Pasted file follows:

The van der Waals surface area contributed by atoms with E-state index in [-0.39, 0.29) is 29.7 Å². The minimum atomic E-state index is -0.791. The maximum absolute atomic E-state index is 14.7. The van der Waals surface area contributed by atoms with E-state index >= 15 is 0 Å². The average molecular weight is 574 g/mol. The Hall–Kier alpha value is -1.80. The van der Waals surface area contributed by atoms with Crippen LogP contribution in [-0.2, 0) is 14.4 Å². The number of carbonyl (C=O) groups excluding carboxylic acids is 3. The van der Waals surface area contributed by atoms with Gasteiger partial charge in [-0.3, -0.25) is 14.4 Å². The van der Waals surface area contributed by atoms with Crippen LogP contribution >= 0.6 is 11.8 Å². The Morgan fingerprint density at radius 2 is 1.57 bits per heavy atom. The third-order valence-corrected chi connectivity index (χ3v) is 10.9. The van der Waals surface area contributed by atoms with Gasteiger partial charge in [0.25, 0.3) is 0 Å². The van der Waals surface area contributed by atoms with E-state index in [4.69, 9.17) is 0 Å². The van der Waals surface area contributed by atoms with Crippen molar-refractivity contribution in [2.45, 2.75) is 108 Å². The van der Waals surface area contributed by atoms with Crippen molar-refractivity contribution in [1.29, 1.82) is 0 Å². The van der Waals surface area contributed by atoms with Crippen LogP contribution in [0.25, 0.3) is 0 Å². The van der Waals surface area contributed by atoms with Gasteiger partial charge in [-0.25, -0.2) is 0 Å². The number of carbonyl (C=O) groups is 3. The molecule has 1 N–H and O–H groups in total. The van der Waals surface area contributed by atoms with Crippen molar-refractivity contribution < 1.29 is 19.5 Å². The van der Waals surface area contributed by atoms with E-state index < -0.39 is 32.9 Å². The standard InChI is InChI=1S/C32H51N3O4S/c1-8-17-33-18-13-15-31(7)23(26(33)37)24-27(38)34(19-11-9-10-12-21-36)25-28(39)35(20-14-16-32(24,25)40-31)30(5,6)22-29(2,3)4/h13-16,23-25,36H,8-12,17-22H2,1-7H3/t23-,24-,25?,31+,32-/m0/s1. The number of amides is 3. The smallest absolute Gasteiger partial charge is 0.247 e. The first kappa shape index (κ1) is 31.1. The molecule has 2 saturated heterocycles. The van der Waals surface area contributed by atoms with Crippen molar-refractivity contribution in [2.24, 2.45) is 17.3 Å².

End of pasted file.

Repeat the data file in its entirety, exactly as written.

The van der Waals surface area contributed by atoms with E-state index in [-0.39, 0.29) is 29.7 Å². The minimum atomic E-state index is -0.791. The maximum absolute atomic E-state index is 14.7. The van der Waals surface area contributed by atoms with E-state index >= 15 is 0 Å². The average molecular weight is 574 g/mol. The Hall–Kier alpha value is -1.80. The van der Waals surface area contributed by atoms with Crippen LogP contribution in [-0.2, 0) is 14.4 Å². The number of carbonyl (C=O) groups excluding carboxylic acids is 3. The van der Waals surface area contributed by atoms with Gasteiger partial charge in [-0.3, -0.25) is 14.4 Å². The van der Waals surface area contributed by atoms with Crippen LogP contribution >= 0.6 is 11.8 Å². The Morgan fingerprint density at radius 2 is 1.57 bits per heavy atom. The third-order valence-corrected chi connectivity index (χ3v) is 10.9. The van der Waals surface area contributed by atoms with Gasteiger partial charge in [0.25, 0.3) is 0 Å². The van der Waals surface area contributed by atoms with E-state index in [4.69, 9.17) is 0 Å². The van der Waals surface area contributed by atoms with Crippen molar-refractivity contribution in [2.45, 2.75) is 108 Å². The van der Waals surface area contributed by atoms with Crippen molar-refractivity contribution in [1.29, 1.82) is 0 Å². The van der Waals surface area contributed by atoms with Crippen LogP contribution in [0.25, 0.3) is 0 Å². The van der Waals surface area contributed by atoms with Gasteiger partial charge in [-0.25, -0.2) is 0 Å². The number of carbonyl (C=O) groups is 3. The molecule has 1 N–H and O–H groups in total. The van der Waals surface area contributed by atoms with Crippen molar-refractivity contribution < 1.29 is 19.5 Å². The van der Waals surface area contributed by atoms with E-state index < -0.39 is 32.9 Å². The standard InChI is InChI=1S/C32H51N3O4S/c1-8-17-33-18-13-15-31(7)23(26(33)37)24-27(38)34(19-11-9-10-12-21-36)25-28(39)35(20-14-16-32(24,25)40-31)30(5,6)22-29(2,3)4/h13-16,23-25,36H,8-12,17-22H2,1-7H3/t23-,24-,25?,31+,32-/m0/s1. The number of amides is 3. The smallest absolute Gasteiger partial charge is 0.247 e. The first kappa shape index (κ1) is 31.1. The molecule has 2 saturated heterocycles. The van der Waals surface area contributed by atoms with Crippen molar-refractivity contribution in [2.24, 2.45) is 17.3 Å².